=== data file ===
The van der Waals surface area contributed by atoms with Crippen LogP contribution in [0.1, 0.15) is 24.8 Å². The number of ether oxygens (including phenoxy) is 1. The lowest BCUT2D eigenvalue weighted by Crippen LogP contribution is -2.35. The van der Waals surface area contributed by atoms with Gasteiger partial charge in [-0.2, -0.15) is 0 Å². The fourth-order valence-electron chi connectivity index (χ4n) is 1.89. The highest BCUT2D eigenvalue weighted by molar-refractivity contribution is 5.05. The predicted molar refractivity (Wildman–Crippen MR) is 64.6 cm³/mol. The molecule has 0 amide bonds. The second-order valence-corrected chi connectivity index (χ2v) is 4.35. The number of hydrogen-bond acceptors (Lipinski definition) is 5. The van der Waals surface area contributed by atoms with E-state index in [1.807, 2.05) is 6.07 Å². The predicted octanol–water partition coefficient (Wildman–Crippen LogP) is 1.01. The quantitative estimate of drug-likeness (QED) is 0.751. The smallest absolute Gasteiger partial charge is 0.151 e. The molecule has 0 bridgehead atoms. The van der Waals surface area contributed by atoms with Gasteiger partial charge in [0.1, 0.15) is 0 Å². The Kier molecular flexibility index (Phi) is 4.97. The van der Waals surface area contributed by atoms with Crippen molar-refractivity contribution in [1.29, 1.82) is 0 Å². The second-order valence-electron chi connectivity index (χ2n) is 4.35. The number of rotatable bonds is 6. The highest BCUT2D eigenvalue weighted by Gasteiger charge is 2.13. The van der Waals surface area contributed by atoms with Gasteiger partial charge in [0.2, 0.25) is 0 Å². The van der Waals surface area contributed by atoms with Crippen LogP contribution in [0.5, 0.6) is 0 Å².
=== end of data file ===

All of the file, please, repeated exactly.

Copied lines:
The van der Waals surface area contributed by atoms with Crippen LogP contribution in [0.1, 0.15) is 24.8 Å². The number of ether oxygens (including phenoxy) is 1. The lowest BCUT2D eigenvalue weighted by Crippen LogP contribution is -2.35. The van der Waals surface area contributed by atoms with Gasteiger partial charge in [-0.2, -0.15) is 0 Å². The fourth-order valence-electron chi connectivity index (χ4n) is 1.89. The highest BCUT2D eigenvalue weighted by molar-refractivity contribution is 5.05. The predicted molar refractivity (Wildman–Crippen MR) is 64.6 cm³/mol. The molecule has 0 amide bonds. The second-order valence-corrected chi connectivity index (χ2v) is 4.35. The number of hydrogen-bond acceptors (Lipinski definition) is 5. The van der Waals surface area contributed by atoms with E-state index in [1.807, 2.05) is 6.07 Å². The predicted octanol–water partition coefficient (Wildman–Crippen LogP) is 1.01. The quantitative estimate of drug-likeness (QED) is 0.751. The smallest absolute Gasteiger partial charge is 0.151 e. The molecule has 0 bridgehead atoms. The van der Waals surface area contributed by atoms with Gasteiger partial charge in [0.1, 0.15) is 0 Å². The Kier molecular flexibility index (Phi) is 4.97. The van der Waals surface area contributed by atoms with Crippen molar-refractivity contribution in [1.29, 1.82) is 0 Å². The second-order valence-electron chi connectivity index (χ2n) is 4.35. The number of rotatable bonds is 6. The highest BCUT2D eigenvalue weighted by Gasteiger charge is 2.13. The van der Waals surface area contributed by atoms with Gasteiger partial charge in [0.2, 0.25) is 0 Å². The van der Waals surface area contributed by atoms with Crippen LogP contribution in [0.5, 0.6) is 0 Å².